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Ready, Set, Regress

Some children need a little extra babying before they're ready to get on with growing upby Bonnie Perkel

One of the mysteries of raising an adopted child is that it's often hard to know whether behavior is a result of adoption or just a normal step in the development process.

Because my daughter, Kira, had spent the beginning of her life in an orphanage, I worked consciously to build her up--nutritionally, developmentally, and psychologically. And since I'd adopted Kira shortly after completing a master's degree in education, I used everything I had learned about child development. Still, every day brought new puzzles.

From an outsider's view, my daughter appeared independent and agile. By age three, she was tying her shoes and bounding from one monkey bar to another at the playground. But at home she often wanted to be treated like a baby. When other children were climbing out of their cribs, mine wanted to stay safely locked inside hers. Kira liked to crawl all over me and flail her arms in a way she thought made her look more like a baby. Long after other children her age had relinquished their nighttime bottles, mine could not seem to let go. I was careful to remove the bottle from her mouth to prevent tooth decay, but reluctant to forbid it. It seemed too important to her.

Finally, at three, her crib was replaced by a toddler bed, and, just as I was beginning to fear she would take her bottle to the prom, it slipped effortlessly from her mouth. Were we alone in this situation? Not at all. I have since learned about other bottles hidden away in cupboards and other  toddlers who like to curl up in their parents' laps to play baby.

The Uses of Regression
Psychologists tell us that some children regress in order to calm themselves or regain control. This seems normal--and logical. Still, it can be hard for parents when regressive behaviors come just as we've gotten past the "terrible twos," and when pediatricians are telling us to throw away the bottles.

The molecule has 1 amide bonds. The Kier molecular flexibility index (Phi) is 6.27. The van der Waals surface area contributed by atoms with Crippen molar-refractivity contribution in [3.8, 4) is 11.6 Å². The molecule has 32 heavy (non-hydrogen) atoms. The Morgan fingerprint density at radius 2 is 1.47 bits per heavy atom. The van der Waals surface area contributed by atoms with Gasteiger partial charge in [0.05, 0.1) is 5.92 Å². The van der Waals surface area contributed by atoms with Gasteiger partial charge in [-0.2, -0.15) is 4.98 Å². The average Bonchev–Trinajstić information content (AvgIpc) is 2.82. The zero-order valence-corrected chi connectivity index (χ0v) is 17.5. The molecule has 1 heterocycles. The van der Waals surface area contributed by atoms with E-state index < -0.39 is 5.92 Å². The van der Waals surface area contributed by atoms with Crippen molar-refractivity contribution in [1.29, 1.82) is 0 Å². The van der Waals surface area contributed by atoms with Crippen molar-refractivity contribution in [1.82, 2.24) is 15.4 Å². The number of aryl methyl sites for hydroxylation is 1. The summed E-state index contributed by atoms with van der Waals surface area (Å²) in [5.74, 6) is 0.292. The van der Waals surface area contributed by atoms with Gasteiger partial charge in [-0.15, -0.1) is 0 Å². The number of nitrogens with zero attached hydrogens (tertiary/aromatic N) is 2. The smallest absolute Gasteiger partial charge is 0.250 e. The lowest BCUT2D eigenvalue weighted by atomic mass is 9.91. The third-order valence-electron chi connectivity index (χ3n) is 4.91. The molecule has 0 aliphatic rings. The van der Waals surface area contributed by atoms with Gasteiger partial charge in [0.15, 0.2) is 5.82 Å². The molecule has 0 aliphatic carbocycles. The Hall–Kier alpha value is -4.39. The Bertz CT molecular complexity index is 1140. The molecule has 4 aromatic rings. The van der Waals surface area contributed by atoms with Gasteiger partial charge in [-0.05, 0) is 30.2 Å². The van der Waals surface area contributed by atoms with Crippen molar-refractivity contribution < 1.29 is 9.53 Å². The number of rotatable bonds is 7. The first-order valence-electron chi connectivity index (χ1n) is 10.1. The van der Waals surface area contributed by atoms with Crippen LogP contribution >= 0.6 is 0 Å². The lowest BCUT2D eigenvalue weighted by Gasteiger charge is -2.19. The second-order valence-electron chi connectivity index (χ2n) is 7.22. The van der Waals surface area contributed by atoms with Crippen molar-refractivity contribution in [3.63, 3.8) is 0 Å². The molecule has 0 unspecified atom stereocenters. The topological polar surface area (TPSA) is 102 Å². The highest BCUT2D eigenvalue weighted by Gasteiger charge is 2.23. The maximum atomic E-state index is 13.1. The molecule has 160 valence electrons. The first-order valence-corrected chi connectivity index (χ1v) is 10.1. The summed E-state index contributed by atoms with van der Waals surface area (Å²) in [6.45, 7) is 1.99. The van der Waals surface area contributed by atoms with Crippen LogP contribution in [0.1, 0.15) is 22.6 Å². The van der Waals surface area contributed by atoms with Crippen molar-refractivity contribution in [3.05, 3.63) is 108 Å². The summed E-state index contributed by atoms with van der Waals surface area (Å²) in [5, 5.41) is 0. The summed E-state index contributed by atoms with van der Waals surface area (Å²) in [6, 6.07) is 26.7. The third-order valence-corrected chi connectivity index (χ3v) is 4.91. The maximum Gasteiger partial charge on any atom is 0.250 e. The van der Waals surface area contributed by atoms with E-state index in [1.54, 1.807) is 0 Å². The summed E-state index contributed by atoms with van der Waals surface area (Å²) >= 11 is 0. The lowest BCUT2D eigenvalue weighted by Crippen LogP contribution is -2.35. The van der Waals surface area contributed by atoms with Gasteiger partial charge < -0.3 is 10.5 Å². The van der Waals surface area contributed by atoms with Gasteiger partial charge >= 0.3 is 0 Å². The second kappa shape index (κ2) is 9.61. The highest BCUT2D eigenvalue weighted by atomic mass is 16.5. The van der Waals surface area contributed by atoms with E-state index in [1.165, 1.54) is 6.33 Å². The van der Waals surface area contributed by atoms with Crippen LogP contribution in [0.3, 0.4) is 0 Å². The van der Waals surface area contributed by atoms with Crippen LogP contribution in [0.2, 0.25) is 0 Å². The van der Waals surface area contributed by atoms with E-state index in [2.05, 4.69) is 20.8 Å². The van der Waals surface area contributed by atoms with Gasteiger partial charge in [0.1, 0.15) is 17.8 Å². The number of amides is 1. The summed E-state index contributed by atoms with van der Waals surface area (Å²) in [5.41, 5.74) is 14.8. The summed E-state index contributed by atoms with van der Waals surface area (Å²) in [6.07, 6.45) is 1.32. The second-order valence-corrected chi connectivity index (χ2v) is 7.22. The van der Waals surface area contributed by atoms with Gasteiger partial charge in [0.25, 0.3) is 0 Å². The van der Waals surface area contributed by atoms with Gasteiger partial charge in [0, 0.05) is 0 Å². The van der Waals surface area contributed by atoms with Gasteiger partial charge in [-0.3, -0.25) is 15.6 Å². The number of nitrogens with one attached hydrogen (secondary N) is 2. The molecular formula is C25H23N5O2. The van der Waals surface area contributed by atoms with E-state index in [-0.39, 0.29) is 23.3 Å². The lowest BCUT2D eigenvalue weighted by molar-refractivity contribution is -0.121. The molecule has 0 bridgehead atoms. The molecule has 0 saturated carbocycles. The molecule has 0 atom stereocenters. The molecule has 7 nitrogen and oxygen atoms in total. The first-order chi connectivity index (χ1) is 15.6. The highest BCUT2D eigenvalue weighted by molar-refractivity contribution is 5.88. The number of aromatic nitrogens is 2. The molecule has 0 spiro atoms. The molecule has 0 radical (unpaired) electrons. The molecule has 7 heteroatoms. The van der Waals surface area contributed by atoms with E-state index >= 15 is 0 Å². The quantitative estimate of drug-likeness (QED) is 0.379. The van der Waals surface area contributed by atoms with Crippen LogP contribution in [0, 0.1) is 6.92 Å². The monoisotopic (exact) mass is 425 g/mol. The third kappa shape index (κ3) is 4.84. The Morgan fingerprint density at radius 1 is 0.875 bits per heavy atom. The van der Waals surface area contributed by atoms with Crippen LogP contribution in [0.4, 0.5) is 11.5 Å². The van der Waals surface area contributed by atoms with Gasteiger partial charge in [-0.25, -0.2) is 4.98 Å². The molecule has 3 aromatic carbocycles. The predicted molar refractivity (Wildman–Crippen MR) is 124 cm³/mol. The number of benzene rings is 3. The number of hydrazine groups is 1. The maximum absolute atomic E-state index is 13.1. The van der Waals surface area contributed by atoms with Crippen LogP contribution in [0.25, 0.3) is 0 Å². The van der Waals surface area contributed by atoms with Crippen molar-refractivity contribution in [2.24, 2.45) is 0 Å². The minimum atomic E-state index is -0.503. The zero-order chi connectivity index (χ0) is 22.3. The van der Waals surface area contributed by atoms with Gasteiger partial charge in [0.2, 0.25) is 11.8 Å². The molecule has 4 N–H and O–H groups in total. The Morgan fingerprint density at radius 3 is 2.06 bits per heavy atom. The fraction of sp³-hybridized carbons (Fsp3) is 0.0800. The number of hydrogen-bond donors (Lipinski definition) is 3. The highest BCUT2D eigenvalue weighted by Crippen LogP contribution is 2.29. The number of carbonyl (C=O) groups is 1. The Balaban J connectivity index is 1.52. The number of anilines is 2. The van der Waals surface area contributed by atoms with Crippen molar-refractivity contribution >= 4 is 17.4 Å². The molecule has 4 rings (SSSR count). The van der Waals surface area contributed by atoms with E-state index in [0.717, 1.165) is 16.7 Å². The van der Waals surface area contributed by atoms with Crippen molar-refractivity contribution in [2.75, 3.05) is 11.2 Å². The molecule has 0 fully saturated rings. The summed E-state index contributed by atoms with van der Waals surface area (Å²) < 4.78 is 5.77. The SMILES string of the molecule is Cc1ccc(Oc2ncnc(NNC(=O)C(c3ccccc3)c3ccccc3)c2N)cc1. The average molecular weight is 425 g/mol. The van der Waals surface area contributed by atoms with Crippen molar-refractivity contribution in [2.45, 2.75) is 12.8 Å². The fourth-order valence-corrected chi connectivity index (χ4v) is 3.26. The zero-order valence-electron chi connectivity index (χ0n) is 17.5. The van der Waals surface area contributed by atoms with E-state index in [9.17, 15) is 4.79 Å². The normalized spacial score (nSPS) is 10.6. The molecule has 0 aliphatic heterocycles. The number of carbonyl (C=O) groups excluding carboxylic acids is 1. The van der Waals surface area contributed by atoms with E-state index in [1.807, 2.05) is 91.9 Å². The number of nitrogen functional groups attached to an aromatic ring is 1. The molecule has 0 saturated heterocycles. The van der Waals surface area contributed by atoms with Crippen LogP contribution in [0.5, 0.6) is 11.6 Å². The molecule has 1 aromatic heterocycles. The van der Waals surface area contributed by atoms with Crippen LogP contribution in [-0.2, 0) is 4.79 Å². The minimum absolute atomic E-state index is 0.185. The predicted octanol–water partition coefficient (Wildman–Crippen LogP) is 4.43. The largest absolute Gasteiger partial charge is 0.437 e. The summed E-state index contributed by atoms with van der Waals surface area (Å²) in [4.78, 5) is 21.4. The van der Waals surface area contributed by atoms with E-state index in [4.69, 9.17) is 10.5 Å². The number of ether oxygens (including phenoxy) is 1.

Often babyish behaviors disappear without our learning their cause. Did my child want to be treated like a baby to recreate and mend her past, or simply because she liked it? If we satisfy our children's needs until they are quenched, will new memories replace recollections of neglect? I've seen many toddlers--adopted and not--return, over and over, to the nurturing rituals of infancy before they feel ready to step into the next phase of their lives. Our job is less to wonder why than to provide strong arms and a warm lap to hold them--until they're ready to move on.

Bonnie Perkel lives with her daughter, Kira, in Newton, Massachusetts.

Pill Swallowing 101
By age five, most children are ready to master the art of pill swallowing. Here are a few techniques to help the medicine go down:

  • Have your child place the pill on the back of his tongue, and then fill his mouth with water until his cheeks are full. Encourage him to swallow the water in as few swallows as possible. The pill should go down his throat without his knowing. 

  • Or, have your child place the pill under his tongue gently (without holding the pill down), and have him drink water in gulps from a cup. Often the pill will slip out from under the tongue and go down the throat easily. 

  •  If water doesn't work, try milk, a milkshake, or liquid yogurt to slow down the swallowing mechanism and push the pill along. However, some medications should be taken only with water, so check with your pharmacist first.

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